Understanding New York Executive Compensation
Our most recent economic crisis has placed scrutiny on executive compensation. As the landscape for executive compensation packages changes with the economy, it is important to hire an experienced executive compensation law firm to review your employment offer and provide compensation legal advice.
American Recovery and Reinvestment Act of 2009 (ARRA): The ARRA places restrictions on executives working for financial institutions. This law replaces many of the restrictions imposed in the Emergency Economic Stabilization Act of 2008.
Securities and Exchange Commission: The US Securities and Exchange Commission (SEC) require companies to file disclosure statements on executive compensation packages and policies. The Securities Exchange Act of 1934 forms the basis for financial regulations. In 1997, the Executive Compensation Act of 1997 (HR 1257) amended this Act giving shareholders more say in executive compensation. Since that time, there have been a number of amendments to HR 1257.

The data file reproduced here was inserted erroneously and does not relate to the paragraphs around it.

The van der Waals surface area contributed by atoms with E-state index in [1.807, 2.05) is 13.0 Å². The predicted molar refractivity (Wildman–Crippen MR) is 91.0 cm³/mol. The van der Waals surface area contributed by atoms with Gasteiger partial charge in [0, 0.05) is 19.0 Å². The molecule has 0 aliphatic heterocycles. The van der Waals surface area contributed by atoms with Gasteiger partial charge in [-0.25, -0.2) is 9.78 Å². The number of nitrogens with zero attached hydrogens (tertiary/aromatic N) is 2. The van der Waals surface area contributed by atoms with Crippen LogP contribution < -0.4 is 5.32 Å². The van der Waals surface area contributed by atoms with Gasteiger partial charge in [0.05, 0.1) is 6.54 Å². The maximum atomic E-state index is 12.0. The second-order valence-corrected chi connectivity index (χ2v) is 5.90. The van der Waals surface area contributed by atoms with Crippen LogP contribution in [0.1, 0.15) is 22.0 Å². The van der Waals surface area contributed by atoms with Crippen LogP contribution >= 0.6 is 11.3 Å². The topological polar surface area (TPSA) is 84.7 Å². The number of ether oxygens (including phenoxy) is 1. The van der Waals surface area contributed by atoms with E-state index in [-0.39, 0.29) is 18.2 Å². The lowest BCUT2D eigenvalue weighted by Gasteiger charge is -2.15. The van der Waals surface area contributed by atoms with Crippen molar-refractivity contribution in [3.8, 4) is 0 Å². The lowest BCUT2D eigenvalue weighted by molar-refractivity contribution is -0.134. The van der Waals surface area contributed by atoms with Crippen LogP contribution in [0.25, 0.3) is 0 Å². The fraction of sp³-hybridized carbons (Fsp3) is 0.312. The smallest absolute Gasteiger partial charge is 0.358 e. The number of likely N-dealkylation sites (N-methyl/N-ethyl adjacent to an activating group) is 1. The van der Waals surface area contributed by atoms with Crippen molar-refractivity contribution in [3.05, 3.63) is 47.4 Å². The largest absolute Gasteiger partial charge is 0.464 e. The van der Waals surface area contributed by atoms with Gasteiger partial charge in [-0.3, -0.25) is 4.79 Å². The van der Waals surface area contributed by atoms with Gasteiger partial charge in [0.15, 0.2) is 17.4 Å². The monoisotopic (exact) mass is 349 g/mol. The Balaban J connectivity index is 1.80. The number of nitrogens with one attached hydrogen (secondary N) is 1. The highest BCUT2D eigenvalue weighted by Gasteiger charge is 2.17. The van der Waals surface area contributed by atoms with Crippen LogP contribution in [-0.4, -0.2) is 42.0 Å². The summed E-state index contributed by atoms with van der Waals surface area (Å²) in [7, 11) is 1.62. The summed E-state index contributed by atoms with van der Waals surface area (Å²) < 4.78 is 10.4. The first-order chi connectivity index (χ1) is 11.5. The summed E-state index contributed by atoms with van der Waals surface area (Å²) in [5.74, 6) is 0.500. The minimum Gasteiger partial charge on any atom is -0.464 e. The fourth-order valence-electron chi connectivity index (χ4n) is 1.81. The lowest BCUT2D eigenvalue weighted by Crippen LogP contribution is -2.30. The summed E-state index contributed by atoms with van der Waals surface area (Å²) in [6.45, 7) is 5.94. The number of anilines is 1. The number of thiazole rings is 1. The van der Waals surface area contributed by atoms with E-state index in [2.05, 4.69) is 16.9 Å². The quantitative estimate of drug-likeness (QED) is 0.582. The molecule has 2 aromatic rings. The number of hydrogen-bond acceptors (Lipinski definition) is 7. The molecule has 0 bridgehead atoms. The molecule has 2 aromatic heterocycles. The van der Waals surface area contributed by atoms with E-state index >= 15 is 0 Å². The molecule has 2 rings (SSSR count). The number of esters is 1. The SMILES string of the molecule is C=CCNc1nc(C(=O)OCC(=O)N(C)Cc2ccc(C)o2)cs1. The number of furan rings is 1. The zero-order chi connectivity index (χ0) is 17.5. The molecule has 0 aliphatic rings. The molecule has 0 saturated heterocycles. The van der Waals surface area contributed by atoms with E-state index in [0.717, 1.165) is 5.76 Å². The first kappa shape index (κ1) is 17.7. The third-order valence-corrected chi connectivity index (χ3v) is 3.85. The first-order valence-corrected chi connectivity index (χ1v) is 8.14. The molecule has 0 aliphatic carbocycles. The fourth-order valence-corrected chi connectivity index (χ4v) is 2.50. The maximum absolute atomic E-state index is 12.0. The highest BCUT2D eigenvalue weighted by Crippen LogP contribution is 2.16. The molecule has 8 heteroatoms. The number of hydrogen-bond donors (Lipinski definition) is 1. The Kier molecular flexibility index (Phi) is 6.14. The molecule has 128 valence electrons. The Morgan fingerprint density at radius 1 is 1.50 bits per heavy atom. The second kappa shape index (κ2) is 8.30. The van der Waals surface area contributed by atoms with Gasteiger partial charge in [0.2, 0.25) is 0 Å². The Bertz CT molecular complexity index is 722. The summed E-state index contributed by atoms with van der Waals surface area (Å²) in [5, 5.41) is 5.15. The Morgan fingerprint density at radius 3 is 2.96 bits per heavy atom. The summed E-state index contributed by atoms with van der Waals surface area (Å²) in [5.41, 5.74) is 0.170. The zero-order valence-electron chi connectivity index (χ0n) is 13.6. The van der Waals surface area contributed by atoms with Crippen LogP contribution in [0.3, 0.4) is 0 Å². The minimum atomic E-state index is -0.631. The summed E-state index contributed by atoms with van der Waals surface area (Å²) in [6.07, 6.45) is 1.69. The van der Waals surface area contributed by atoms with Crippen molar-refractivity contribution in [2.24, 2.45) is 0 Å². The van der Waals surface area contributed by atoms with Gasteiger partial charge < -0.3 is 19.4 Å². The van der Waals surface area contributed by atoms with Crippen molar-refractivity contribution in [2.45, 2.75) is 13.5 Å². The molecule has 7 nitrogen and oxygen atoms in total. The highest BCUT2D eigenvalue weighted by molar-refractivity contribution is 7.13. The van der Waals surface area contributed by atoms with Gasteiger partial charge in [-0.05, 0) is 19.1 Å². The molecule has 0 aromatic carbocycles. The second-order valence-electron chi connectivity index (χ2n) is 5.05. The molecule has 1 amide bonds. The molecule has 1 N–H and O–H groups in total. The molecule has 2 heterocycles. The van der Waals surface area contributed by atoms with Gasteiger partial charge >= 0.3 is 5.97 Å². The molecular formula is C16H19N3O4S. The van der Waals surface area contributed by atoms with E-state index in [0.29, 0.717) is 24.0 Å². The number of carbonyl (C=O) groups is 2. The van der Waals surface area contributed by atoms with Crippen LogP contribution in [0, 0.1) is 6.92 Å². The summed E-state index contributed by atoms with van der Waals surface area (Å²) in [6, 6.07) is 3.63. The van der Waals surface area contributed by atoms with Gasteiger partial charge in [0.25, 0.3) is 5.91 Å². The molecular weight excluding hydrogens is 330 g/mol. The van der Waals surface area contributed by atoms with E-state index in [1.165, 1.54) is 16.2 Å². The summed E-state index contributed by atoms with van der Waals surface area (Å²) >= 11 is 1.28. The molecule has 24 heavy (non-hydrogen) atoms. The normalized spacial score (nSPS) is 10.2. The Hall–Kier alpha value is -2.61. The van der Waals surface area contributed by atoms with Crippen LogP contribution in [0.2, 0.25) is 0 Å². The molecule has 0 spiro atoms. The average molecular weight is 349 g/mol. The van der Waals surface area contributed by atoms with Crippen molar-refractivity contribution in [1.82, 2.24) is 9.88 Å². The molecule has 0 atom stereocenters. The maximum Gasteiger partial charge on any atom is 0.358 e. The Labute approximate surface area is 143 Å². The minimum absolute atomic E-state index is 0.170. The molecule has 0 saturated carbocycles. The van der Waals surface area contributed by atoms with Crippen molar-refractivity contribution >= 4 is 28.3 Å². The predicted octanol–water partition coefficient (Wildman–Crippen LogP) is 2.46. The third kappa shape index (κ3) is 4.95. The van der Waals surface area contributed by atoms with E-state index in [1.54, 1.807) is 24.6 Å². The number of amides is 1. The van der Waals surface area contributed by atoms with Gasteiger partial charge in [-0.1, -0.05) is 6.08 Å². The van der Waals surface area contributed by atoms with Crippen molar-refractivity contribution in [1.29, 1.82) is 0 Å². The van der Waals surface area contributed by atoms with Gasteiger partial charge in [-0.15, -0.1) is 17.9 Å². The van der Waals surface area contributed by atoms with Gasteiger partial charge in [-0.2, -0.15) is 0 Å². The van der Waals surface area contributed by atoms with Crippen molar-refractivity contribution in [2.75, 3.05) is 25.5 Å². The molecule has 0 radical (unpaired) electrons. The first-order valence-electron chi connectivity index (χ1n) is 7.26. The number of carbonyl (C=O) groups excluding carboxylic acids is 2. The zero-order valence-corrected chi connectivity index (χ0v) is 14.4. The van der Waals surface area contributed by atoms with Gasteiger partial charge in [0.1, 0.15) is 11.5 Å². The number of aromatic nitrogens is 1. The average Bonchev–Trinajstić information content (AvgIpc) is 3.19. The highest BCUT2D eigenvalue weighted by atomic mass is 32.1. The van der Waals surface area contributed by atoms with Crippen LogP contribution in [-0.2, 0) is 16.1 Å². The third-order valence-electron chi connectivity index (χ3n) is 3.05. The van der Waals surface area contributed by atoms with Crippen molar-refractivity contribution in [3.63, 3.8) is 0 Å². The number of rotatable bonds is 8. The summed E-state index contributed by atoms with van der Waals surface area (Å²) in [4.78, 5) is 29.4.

The SEC’s requirements on documents that need to be filed include the company’s annual proxy statement. This document discloses information regarding the amount and type of compensation paid to a company’s chief executive officer, chief financial officer, and three other highly compensated executive officers.
Internal Revenue Service: Deferred compensation is compensation paid to an executive within a year after the service was performed. Since Congress has been increasingly concerned about inflated executive compensation packages, Section 409A of the Internal Revenue Service Code was created to deal with deferred compensation. Deferred compensation packages must be in writing and compliant with Section 409A, even if they were created years ago. We can help you devise a deferred compensation plan compliant with Section 409A.
This information has been provided by the New York employment law lawyers of The Watanabe Law Firm at 212-486-7005.